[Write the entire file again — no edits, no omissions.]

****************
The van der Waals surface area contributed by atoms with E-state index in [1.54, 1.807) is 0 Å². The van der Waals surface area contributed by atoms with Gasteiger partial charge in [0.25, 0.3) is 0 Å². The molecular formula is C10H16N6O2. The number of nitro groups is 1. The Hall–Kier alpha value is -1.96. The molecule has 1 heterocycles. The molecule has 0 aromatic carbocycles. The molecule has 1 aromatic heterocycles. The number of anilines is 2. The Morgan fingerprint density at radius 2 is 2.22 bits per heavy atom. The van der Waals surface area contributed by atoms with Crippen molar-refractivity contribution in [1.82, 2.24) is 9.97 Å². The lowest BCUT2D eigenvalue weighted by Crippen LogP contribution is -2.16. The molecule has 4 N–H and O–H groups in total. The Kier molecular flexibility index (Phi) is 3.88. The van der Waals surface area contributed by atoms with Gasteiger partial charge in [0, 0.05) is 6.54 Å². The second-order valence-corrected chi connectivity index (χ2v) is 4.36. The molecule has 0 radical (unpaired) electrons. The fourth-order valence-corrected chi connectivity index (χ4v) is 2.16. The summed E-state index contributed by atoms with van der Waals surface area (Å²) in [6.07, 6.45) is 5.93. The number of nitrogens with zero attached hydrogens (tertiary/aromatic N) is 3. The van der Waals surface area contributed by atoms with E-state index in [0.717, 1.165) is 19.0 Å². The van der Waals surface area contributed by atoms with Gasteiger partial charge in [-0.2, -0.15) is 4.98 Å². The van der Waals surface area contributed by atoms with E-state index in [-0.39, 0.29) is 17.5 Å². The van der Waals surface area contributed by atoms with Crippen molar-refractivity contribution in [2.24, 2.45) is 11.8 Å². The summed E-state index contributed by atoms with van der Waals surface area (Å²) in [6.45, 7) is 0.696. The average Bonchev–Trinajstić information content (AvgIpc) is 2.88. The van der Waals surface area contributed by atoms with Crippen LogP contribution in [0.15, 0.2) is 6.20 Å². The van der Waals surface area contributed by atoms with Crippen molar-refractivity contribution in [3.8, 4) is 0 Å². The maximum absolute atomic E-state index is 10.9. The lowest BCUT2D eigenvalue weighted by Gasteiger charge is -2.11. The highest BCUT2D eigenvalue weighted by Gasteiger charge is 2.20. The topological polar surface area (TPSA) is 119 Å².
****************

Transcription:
The van der Waals surface area contributed by atoms with E-state index in [1.54, 1.807) is 0 Å². The van der Waals surface area contributed by atoms with Gasteiger partial charge in [0.25, 0.3) is 0 Å². The molecular formula is C10H16N6O2. The number of nitro groups is 1. The Hall–Kier alpha value is -1.96. The molecule has 1 heterocycles. The molecule has 0 aromatic carbocycles. The molecule has 1 aromatic heterocycles. The number of anilines is 2. The Morgan fingerprint density at radius 2 is 2.22 bits per heavy atom. The van der Waals surface area contributed by atoms with Crippen molar-refractivity contribution in [1.82, 2.24) is 9.97 Å². The lowest BCUT2D eigenvalue weighted by Crippen LogP contribution is -2.16. The molecule has 4 N–H and O–H groups in total. The Kier molecular flexibility index (Phi) is 3.88. The van der Waals surface area contributed by atoms with Gasteiger partial charge in [0, 0.05) is 6.54 Å². The second-order valence-corrected chi connectivity index (χ2v) is 4.36. The molecule has 0 radical (unpaired) electrons. The fourth-order valence-corrected chi connectivity index (χ4v) is 2.16. The summed E-state index contributed by atoms with van der Waals surface area (Å²) in [6.07, 6.45) is 5.93. The number of nitrogens with zero attached hydrogens (tertiary/aromatic N) is 3. The van der Waals surface area contributed by atoms with E-state index in [0.717, 1.165) is 19.0 Å². The van der Waals surface area contributed by atoms with Gasteiger partial charge in [-0.2, -0.15) is 4.98 Å². The van der Waals surface area contributed by atoms with E-state index in [-0.39, 0.29) is 17.5 Å². The van der Waals surface area contributed by atoms with Crippen molar-refractivity contribution in [2.24, 2.45) is 11.8 Å². The summed E-state index contributed by atoms with van der Waals surface area (Å²) in [6.45, 7) is 0.696. The average Bonchev–Trinajstić information content (AvgIpc) is 2.88. The van der Waals surface area contributed by atoms with Crippen LogP contribution in [0.15, 0.2) is 6.20 Å². The van der Waals surface area contributed by atoms with Crippen molar-refractivity contribution in [3.8, 4) is 0 Å². The maximum absolute atomic E-state index is 10.9. The lowest BCUT2D eigenvalue weighted by Gasteiger charge is -2.11. The highest BCUT2D eigenvalue weighted by Gasteiger charge is 2.20. The topological polar surface area (TPSA) is 119 Å².